Biceps Tendinosis

If you are suffering from pain in the front of your shoulder, you may be experiencing biceps tendinosis. Biceps tendinosis can be difficult to diagnose and is often confused with rotator cuff tendinosis and bursitis. At Nebraska Hand & Shoulder Institute, you can trust our expert staff to properly diagnose your shoulder pain and provide the best treatment plan for your condition. Contact us today to schedule an appointment for your shoulder pain.

Understanding Biceps Tendinosis

Biceps tendinosis is very hard to confirm. Overall, I think the biceps tendon has been over-emphasized in the past decade with the main problems overall being the painful arc syndrome with a prominent acromion necessitating acromioplasty in those patients who continue to complain of pain not responding to NSAIDs or activity change. Pain in front of a person’s shoulder (anterior) is the hallmark symptom. It usually occur with elevation of the arm forward, i.e. flexion, however, this is the position that most patients hurt with bone impingement from a prominent acromion. Therefore it is difficult to differentiate rotator cuff tendinosis and bursitis from biceps tendinosis.

The long head of the biceps tendon (LHBT) originates in the top of the glenoid where it attaches with the glenoid labrum. It exits the shoulder joint through the bicipital groove, or bony canal, and is usually not part of the problem, though in old patients it may contribute. It is held in place by the small transverse humeral ligament and then transitions into the biceps muscle. Biceps tendon pain can occur as a result of a recent trauma when the transverse ligament is disrupted resulting in dislocation of the tendon, which is quite rare. Usually pain from biceps tendinosis is related to advanced age, activity, and being pinched by a prominent acromion as part of the “painful arc syndrome” and often in association with a large, chronic rotator cuff tear. In a person over the age of 60 the biceps tendon is often found to be ruptured and scarred in the bicipital groove. An isolated tear of the long head of the biceps tendon (LHBT) may be treated with medication until inflammation and pain go away. If a Popeye deformity is acceptable to the patient, there is no functional loss that results. Persistent pain from a non-ruptured biceps can only be accurately diagnosed with arthroscopy, i.e. the surgeon needs to be prepared to treat a partial or full-thickness tear of the rotator cuff, and biceps pathology as determined by the intraoperative findings.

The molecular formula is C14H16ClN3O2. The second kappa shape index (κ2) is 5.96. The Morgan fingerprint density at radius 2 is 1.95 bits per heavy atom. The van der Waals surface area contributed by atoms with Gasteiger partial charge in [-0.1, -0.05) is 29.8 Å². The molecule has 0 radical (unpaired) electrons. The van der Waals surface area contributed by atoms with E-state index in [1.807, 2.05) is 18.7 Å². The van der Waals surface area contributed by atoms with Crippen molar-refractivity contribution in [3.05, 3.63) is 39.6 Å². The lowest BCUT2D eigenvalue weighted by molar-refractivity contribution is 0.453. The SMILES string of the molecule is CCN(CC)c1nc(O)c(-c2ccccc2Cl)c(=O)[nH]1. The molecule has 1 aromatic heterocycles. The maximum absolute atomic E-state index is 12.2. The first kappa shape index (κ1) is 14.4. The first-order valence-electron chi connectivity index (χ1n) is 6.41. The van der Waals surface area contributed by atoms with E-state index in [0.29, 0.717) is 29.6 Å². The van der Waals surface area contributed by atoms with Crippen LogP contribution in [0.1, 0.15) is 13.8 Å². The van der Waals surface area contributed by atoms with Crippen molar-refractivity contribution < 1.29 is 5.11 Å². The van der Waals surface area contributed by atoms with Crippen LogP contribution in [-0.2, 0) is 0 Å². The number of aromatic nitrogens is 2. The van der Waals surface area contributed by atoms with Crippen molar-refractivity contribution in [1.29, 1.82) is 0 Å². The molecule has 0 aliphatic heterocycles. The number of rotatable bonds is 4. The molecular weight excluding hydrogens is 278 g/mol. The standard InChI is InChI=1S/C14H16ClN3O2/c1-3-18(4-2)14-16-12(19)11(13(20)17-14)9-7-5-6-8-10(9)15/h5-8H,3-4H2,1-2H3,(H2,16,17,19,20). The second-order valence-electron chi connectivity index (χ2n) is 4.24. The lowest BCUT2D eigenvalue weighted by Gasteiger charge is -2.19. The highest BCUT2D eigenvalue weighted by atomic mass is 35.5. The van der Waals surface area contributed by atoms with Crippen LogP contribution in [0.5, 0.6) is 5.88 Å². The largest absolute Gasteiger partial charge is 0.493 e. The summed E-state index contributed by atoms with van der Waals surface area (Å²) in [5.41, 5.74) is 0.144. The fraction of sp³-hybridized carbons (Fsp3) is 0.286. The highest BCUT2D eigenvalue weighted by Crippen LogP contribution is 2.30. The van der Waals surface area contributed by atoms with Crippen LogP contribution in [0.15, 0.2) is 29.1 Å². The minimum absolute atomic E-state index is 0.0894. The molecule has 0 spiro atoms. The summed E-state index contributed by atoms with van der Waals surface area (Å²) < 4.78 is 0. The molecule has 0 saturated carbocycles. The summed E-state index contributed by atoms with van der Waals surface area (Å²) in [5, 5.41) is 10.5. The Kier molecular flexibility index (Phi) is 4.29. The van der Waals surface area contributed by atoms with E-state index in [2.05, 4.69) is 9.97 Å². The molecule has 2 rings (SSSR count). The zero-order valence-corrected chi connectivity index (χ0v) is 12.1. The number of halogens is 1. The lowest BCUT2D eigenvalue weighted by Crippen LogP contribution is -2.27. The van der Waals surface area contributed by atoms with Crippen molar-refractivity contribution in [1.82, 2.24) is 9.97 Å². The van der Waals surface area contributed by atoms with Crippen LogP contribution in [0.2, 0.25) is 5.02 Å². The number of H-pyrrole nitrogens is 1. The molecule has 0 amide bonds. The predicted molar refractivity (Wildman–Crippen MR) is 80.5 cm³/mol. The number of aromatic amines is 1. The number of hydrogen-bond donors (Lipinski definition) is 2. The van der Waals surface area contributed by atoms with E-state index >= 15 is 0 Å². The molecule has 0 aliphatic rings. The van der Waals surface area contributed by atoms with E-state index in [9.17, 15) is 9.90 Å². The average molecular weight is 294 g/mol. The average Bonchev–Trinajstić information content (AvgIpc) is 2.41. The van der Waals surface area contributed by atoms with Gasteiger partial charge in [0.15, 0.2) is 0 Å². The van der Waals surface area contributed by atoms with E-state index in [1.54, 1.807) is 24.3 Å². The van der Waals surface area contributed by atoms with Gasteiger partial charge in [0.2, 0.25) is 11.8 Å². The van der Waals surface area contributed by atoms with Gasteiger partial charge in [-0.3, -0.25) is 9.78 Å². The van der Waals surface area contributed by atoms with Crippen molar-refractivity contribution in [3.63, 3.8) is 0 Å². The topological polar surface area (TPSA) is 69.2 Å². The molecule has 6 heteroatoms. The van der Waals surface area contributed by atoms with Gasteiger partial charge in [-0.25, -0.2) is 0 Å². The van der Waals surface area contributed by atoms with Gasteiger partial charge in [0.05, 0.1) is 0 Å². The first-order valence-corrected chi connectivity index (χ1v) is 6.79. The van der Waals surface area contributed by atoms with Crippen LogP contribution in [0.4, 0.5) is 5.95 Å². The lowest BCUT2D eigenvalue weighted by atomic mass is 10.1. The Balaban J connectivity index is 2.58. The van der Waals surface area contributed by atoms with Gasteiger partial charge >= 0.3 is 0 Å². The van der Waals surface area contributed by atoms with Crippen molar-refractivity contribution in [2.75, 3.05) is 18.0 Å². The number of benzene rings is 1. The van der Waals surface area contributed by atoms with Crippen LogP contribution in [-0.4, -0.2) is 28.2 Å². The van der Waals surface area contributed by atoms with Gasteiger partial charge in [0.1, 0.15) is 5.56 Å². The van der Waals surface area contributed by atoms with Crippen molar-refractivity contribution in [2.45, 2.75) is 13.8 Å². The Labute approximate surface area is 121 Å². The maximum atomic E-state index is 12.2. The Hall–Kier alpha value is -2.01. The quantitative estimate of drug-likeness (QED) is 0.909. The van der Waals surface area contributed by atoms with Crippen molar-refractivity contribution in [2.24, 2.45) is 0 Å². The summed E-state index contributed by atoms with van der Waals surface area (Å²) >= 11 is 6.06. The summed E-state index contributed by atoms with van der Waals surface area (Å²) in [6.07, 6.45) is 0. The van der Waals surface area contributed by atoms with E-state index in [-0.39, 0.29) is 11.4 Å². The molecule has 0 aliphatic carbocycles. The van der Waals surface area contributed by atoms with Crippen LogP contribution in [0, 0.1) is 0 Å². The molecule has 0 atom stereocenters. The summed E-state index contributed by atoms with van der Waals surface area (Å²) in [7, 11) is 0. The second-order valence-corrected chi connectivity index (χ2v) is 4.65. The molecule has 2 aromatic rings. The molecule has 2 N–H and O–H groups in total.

The two main treatments for biceps tendinosis: 1) Tenodesis; anchoring it in a hole in the humeral neck with a screw or 2) tenotomy, which means to cut the tendon which may lead to a Popeye deformity depending on the contour of the person’s arm. If the biceps tendon is frayed 30% or less, trimming it and performing and acromioplasty, i.e. trimming the prominent acromion, usually gives excellent relief of pain. If fraying beyond 30% it makes the most sense to release the tendon completely and anchor it in the bone, i.e. perform a tenodesis. Tenodesis and tenotomy are also important for pain resulting from damage to the biceps labral complex, i.e. partial pulling away of the biceps and labrum from their attachment in the bone of the glenoid. In patients over the age of 40 research shows this is best treated by tenotomy or tenodesis since repair in this age group is more likely to lead to scarring and stiffness and ongoing problems with pain.

biceps with severe tendonitis

Severe Biceps Tendonitis

over 50% rotten biceps

50% of bicep rotten

MRI of Bicep Tendonopathy

MRI of Bicep Tendonopathy

shredded biceps

Shredded bicep

trimmed biceps

Trimmed bicep

trimmed bicep

Trimmed bicep

decayed bicep

Decayed bicep